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View Full Version : Dynamics in having many Pocket PC makers


Andy Sjostrom
04-27-2002, 11:56 AM
<a href="http://www.pdaavenue.com/cgi-bin/news/viewnews.cgi?category=6&id=1019350020">http://www.pdaavenue.com/cgi-bin/news/viewnews.cgi?category=6&id=1019350020</a><br /><br />Andrew sent us this link to an article titled: <b>"Does Pocket PC Owe It's Success to The iPaq?"</b> The author, Marcus Bankuti, discusses whether or not the Pocket PC owes its success to the iPAQ Pocket PC. His conclusion is: "The iPaq was not challenged much because of mind share. If Compaq did not make the iPaq, another company would have made one like it. Current iPaq users would have still bought Pocket PC, but they just bought the iPaq because it was their favorite."<br /><br />His article contains several interesting thoughts, and I agree with most of them. I really don't follow the bottom line, though. It's too easy to say that "If Compaq did not make the iPaq, another company would have made one like it.". At that time most analysts had already moved on, away from Windows CE based PDAs, recommending other platforms and announcing Windows CE dead. Not many companies could have done what Compaq did, in my opinion.<br /><br />But the more interesting topic, in my opinion, is the dynamics the Pocket PC / Windows CE platform enjoys in having many makers. Throughout the last years we have seen one maker having the lead during one period of time and another maker during the next. Take the Casio E-105 for example. Without the Casio E-105 sales, the total sales of Windows CE devices would be peanuts. Literally, that is.<br /><br />I have included some of the Windows CE based PDAs that have meant a great deal for the current state of the Pocket PC platform in the picture below. The question mark represent the pondering of which will be the next torch bearer. Two questions to you:<br />1. Which signifcant Windows CE devices have I forgotten in the picture, if any?<br />2. What maker will replace the question mark with its Pocket PC?<br /><br /><img src="http://www.pocketpcthoughts.com/images/pdas.jpg" />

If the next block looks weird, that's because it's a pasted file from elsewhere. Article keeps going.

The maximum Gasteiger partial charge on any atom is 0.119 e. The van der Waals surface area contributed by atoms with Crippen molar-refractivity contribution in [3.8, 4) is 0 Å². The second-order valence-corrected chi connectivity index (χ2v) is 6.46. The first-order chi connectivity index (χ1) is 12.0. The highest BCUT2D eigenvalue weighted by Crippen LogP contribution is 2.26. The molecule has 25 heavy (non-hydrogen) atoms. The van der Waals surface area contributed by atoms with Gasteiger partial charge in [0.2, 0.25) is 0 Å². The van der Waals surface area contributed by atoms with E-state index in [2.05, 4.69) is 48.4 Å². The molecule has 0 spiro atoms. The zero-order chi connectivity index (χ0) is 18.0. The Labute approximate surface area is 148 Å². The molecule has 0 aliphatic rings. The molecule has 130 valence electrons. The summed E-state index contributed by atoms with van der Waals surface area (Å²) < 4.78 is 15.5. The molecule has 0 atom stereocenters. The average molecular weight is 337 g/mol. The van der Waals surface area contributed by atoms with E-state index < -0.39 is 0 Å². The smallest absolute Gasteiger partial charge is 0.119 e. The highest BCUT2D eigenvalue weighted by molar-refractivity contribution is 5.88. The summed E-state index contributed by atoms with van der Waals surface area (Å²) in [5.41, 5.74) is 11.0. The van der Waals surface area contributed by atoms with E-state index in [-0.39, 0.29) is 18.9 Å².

rodkar
04-27-2002, 12:48 PM
Let me add my voice by sharing with you a letter that I have written back in January: http://techupdate.zdnet.com/techupdate/stories/main/0,14179,2839138,00.html. I think the success of the current PPC platform lies on its transformation from being an OS that was supporting 3 different processors (please correct me if I am wrong) to focusing on just 1 processor. This standardization is bound to lead to economy of scale in terms of both the development of software and hardware. As more and more manufacturers enter the market, the more competitive pressure will be created to drive further excellence in product development. I think this platform still has way to go. Having said that, I must say Sony has scored a very big point in product design with its new NR70V. It is really a shame that Sony has chosen Palm over PPC. And I really think the current Palm OS (even with a beefed up 66MHZ dragon ball) cannot bring out the full potential of NR70V. If only other Japanese PPC manufacturers will copy the NR70V.

Andy Sjostrom
04-27-2002, 12:55 PM
I definately agree. Going to one processor, instead of three was a major milestone. Add to that a totally revamped user interface that actually makes sense, and we're off to a good start in this discussion!

rodkar
04-27-2002, 12:59 PM
And the number of new models that have been announced since January just make the future looks even brighter. The Loox, the XScale Toshiba and the new Jornada you just reported earlier. How exciting!

Paragon
04-27-2002, 02:51 PM
I doubt we will see any big changes in the line up. Sure we will see some new players come on line, but I think it will be tough for any one device to distinguish it's self above the others the way the Ipaq did.

While the standardizing of the Pocket PC has been good for the platform, I think it has been at a price. They all come with close to the same software package, and can run the same software. They are all very similar in size, shape, and even button layout. They all use the same processor. Most use the same screen. The biggest difference being in the type of expantion slots, and as SD matures that will become standard on most, as it almost is now. It has become very difficult to stand out in the crowd.